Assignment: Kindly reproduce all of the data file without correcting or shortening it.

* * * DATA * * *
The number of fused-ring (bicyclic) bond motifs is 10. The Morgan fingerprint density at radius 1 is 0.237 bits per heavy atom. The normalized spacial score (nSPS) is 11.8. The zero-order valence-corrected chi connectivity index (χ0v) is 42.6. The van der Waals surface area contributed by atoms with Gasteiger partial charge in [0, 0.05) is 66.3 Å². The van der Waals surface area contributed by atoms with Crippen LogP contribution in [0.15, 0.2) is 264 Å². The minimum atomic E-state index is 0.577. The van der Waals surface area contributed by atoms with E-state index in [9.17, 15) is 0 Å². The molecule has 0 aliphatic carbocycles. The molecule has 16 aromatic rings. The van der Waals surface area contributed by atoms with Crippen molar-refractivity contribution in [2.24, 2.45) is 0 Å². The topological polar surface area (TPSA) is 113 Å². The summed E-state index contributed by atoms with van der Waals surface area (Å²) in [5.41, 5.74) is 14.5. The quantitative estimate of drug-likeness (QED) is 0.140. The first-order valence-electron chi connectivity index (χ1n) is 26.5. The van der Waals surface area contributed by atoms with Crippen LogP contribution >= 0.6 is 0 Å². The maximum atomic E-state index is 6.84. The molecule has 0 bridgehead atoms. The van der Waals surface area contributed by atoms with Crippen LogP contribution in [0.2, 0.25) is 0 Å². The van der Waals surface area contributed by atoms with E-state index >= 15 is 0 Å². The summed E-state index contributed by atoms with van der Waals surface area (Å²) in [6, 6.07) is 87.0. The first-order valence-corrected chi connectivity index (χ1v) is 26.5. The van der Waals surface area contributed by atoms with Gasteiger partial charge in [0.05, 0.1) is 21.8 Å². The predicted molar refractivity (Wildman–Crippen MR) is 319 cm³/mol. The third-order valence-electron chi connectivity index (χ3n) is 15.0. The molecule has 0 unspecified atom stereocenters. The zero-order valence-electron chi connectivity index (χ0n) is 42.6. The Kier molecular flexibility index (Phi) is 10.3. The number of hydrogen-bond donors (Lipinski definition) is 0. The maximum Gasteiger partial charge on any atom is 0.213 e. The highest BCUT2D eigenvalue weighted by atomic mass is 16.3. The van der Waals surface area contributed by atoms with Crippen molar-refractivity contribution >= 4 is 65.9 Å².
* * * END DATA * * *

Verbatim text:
The number of fused-ring (bicyclic) bond motifs is 10. The Morgan fingerprint density at radius 1 is 0.237 bits per heavy atom. The normalized spacial score (nSPS) is 11.8. The zero-order valence-corrected chi connectivity index (χ0v) is 42.6. The van der Waals surface area contributed by atoms with Gasteiger partial charge in [0, 0.05) is 66.3 Å². The van der Waals surface area contributed by atoms with Crippen LogP contribution in [0.15, 0.2) is 264 Å². The minimum atomic E-state index is 0.577. The van der Waals surface area contributed by atoms with E-state index in [9.17, 15) is 0 Å². The molecule has 0 aliphatic carbocycles. The molecule has 16 aromatic rings. The van der Waals surface area contributed by atoms with Crippen molar-refractivity contribution in [2.24, 2.45) is 0 Å². The topological polar surface area (TPSA) is 113 Å². The summed E-state index contributed by atoms with van der Waals surface area (Å²) in [5.41, 5.74) is 14.5. The quantitative estimate of drug-likeness (QED) is 0.140. The first-order valence-electron chi connectivity index (χ1n) is 26.5. The van der Waals surface area contributed by atoms with Crippen LogP contribution >= 0.6 is 0 Å². The maximum atomic E-state index is 6.84. The molecule has 0 bridgehead atoms. The van der Waals surface area contributed by atoms with Crippen LogP contribution in [0.2, 0.25) is 0 Å². The van der Waals surface area contributed by atoms with E-state index >= 15 is 0 Å². The summed E-state index contributed by atoms with van der Waals surface area (Å²) in [6, 6.07) is 87.0. The first-order valence-corrected chi connectivity index (χ1v) is 26.5. The van der Waals surface area contributed by atoms with Gasteiger partial charge in [0.05, 0.1) is 21.8 Å². The predicted molar refractivity (Wildman–Crippen MR) is 319 cm³/mol. The third-order valence-electron chi connectivity index (χ3n) is 15.0. The molecule has 0 unspecified atom stereocenters. The zero-order valence-electron chi connectivity index (χ0n) is 42.6. The Kier molecular flexibility index (Phi) is 10.3. The number of hydrogen-bond donors (Lipinski definition) is 0. The maximum Gasteiger partial charge on any atom is 0.213 e. The highest BCUT2D eigenvalue weighted by atomic mass is 16.3. The van der Waals surface area contributed by atoms with Crippen molar-refractivity contribution >= 4 is 65.9 Å².